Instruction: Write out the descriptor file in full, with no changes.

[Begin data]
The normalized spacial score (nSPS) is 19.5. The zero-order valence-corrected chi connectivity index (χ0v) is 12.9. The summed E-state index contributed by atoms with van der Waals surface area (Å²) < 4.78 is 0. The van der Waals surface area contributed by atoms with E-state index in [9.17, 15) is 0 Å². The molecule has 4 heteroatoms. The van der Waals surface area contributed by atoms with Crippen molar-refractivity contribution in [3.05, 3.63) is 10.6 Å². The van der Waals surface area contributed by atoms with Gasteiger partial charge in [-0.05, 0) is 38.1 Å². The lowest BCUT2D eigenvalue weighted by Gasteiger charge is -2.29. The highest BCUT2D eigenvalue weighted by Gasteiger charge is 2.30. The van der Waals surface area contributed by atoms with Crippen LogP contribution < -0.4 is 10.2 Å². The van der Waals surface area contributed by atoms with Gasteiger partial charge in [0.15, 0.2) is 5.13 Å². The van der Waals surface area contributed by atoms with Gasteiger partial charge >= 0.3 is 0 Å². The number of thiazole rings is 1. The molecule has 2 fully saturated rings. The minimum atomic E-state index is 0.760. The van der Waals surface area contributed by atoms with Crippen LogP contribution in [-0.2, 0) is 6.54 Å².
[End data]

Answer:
The normalized spacial score (nSPS) is 19.5. The zero-order valence-corrected chi connectivity index (χ0v) is 12.9. The summed E-state index contributed by atoms with van der Waals surface area (Å²) < 4.78 is 0. The van der Waals surface area contributed by atoms with E-state index in [9.17, 15) is 0 Å². The molecule has 4 heteroatoms. The van der Waals surface area contributed by atoms with Crippen molar-refractivity contribution in [3.05, 3.63) is 10.6 Å². The van der Waals surface area contributed by atoms with Gasteiger partial charge in [-0.05, 0) is 38.1 Å². The lowest BCUT2D eigenvalue weighted by Gasteiger charge is -2.29. The highest BCUT2D eigenvalue weighted by Gasteiger charge is 2.30. The van der Waals surface area contributed by atoms with Crippen LogP contribution < -0.4 is 10.2 Å². The van der Waals surface area contributed by atoms with Gasteiger partial charge in [0.15, 0.2) is 5.13 Å². The van der Waals surface area contributed by atoms with Gasteiger partial charge >= 0.3 is 0 Å². The number of thiazole rings is 1. The molecule has 2 fully saturated rings. The minimum atomic E-state index is 0.760. The van der Waals surface area contributed by atoms with Crippen LogP contribution in [-0.2, 0) is 6.54 Å².